Pictet: Deep recession in the winter in the Eurozone with double-digit inflation – Triple the cost of energy

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Her Eleftherias Kourtalis

Pictet Wealth Management is revising its eurozone GDP forecast due to a further worsening of the energy shock and a deeper recession to hit in the winter. It now expects growth to slow from 2.9% in 2022 to 0% in 2023, while estimating that we have yet to see the peak in inflation, which will hit double digits later in the year, raising the risk that it will remain higher for longer. period of time.

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As if the economic situation facing the eurozone wasn’t difficult enough, gas and electricity prices recently shot to new highs, Pictet notes in its analysis. With no end in sight to Russia’s war in Ukraine, there is little point in trying to predict energy costs on a daily basis, but one thing is clear: a recession in Europe is inevitable, and the only question is how long it will last and how severe will be.

If high gas prices persist, the eurozone’s energy import costs will more than triple compared to 2021, Pictet estimates. Although oil prices have fallen since May, the total energy bill would equate to oil prices at €180 per barrel, double the levels recorded in 2008 and 2011. At current energy prices, the income shock would amounted to more than 6% of euro area GDP, enough to trigger a more severe recession than Pictet had expected before the summer, and a return to pre-pandemic levels is now “postponed” to 2024, suggesting maintaining a negative output gap.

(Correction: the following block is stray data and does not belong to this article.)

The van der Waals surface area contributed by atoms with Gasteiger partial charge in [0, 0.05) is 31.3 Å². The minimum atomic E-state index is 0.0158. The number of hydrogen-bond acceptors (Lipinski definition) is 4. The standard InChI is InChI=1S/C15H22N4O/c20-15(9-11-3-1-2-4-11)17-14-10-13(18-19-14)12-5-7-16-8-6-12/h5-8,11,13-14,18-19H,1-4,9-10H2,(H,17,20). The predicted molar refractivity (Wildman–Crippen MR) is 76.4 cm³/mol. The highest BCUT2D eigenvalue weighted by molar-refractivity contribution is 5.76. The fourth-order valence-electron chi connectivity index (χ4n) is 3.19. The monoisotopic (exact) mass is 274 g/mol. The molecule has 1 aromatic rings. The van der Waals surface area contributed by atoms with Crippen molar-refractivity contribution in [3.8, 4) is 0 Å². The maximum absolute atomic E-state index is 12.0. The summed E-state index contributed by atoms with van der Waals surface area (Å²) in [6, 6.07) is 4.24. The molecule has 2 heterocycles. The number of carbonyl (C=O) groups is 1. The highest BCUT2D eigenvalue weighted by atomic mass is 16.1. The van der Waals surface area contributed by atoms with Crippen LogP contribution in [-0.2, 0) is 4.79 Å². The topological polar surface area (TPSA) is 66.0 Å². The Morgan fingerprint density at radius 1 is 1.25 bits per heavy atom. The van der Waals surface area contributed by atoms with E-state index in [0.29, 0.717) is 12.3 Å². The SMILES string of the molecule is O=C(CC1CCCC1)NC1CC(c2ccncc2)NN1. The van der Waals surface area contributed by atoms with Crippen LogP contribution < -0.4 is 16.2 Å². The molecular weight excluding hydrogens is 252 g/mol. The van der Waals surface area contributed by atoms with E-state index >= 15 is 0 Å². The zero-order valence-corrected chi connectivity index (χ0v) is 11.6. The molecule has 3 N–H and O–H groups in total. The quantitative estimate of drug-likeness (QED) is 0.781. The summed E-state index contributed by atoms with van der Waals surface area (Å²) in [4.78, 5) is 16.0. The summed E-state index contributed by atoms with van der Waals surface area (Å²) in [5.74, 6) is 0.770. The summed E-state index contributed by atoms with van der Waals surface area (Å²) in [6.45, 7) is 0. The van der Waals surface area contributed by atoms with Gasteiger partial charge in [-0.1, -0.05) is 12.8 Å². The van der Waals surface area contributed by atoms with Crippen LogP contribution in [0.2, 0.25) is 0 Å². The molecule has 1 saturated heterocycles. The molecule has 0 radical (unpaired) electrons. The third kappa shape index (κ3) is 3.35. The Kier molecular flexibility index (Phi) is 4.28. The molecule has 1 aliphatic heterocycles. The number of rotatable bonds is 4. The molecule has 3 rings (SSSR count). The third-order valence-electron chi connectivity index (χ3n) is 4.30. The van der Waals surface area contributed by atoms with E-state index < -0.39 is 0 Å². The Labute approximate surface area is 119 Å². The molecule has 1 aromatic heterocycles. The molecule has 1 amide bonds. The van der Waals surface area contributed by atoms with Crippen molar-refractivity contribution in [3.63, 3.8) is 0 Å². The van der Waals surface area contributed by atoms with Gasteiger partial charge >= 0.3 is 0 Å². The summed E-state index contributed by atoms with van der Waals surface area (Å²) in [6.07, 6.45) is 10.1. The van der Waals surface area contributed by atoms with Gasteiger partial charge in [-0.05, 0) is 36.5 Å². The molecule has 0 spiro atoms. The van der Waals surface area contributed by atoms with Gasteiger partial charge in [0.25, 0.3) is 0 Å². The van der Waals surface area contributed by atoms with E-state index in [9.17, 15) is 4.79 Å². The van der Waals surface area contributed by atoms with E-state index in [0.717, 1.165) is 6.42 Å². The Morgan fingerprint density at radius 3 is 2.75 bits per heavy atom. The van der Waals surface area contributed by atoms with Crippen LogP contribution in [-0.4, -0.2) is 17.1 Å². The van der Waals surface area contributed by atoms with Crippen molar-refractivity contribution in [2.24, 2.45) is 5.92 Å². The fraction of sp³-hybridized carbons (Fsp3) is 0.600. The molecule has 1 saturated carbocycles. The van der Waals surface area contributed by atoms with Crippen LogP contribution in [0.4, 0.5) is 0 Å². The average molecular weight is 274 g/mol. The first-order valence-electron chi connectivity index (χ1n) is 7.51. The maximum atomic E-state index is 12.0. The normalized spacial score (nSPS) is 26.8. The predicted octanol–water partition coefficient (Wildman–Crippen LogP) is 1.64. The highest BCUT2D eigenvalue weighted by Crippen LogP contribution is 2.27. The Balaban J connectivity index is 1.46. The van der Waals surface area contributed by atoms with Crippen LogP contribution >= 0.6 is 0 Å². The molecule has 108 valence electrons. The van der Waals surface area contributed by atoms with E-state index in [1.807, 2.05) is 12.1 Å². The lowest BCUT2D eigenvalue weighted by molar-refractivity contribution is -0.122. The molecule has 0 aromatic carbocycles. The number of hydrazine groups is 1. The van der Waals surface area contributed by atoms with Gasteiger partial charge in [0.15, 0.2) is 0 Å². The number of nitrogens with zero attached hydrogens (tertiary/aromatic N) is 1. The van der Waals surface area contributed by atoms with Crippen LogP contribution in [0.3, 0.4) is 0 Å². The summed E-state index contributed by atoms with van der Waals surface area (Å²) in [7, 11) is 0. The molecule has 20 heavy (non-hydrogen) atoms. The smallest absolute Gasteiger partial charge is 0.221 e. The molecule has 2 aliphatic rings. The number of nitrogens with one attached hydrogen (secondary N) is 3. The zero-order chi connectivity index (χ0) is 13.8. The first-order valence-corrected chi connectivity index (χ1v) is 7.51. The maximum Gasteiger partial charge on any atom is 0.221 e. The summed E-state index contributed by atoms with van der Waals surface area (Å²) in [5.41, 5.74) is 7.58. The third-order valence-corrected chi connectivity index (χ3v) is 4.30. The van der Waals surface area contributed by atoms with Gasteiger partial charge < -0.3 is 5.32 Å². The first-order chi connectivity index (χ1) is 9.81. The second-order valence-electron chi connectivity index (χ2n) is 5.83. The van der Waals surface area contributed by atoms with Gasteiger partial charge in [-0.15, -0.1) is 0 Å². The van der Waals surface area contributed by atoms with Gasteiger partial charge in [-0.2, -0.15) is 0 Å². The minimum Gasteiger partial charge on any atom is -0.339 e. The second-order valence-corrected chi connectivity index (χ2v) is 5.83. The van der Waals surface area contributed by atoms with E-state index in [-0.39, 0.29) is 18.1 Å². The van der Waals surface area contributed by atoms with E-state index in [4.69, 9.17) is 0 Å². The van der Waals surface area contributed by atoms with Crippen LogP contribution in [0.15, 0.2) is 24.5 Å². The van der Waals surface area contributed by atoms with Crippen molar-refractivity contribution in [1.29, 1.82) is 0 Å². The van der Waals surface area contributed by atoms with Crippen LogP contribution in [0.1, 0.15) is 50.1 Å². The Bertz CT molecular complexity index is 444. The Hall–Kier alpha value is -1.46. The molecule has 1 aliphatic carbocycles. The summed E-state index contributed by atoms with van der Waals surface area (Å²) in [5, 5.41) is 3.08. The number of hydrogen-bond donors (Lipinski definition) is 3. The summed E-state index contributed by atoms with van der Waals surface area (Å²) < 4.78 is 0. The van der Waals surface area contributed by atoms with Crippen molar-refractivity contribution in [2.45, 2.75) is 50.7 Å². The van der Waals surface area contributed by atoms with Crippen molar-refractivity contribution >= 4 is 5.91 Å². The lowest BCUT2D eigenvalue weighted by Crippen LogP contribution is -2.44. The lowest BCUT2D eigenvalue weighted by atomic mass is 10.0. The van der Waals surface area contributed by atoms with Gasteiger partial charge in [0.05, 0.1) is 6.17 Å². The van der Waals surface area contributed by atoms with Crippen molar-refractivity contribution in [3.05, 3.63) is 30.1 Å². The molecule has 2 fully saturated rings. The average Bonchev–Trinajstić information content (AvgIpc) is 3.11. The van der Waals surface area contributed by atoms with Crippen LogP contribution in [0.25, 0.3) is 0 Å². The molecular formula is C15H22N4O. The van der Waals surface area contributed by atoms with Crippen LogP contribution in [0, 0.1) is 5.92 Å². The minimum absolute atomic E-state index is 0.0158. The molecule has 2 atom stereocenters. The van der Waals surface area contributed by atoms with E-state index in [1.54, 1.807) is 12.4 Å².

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Although economic data has been more resilient than expected so far, key indicators for the eurozone are deteriorating at an alarming rate. Pictet therefore downgraded its real GDP forecast to incorporate a deeper recession than previously forecast, removing almost 1% from activity in cumulative terms.

Part of the energy price shock will be offset by reduced demand, as well as partial energy substitution. News on gas storage levels has been encouraging, with most storage targets being met about two months early, and the decline in consumption appears to be faster than expected. However, as Pictet points out, the implementation of an energy voucher in countries such as Germany is very likely in the winter months.

The most immediate consequence of the energy shock will be felt in inflation, as Pictet points out. As a rule of thumb, a 100 euro/MWh increase in natural gas spot prices adds about 200 bp. to inflation. “We forecast euro area inflation to peak at just above 10% in the coming months, before easing relatively quickly in 2023, for a number of reasons, including the delayed impact of the reopening on travel and leisure, as well as the knock-on effects of higher prices in energy-intensive sectors,” he notes.

More government support, but no fiscal panacea

European governments responded to the energy shock by introducing various forms of support for households and businesses, exceeding 1.5% of GDP in total on average. These measures include regulations to mitigate the impact of energy price increases on end users, direct transfers to households and companies, targeted job support programs and tax cuts.

“While public spending will certainly continue to rise as the shock hits real incomes, there are several reasons to believe that a giant policy response similar to that of the pandemic is unlikely this time around — or that we will see a central European response that includes debt mutualization for that matter,” Pictet points out. At the same time, high inflation could well reduce governments’ appetite for bolder fiscal support.

Source: Capital

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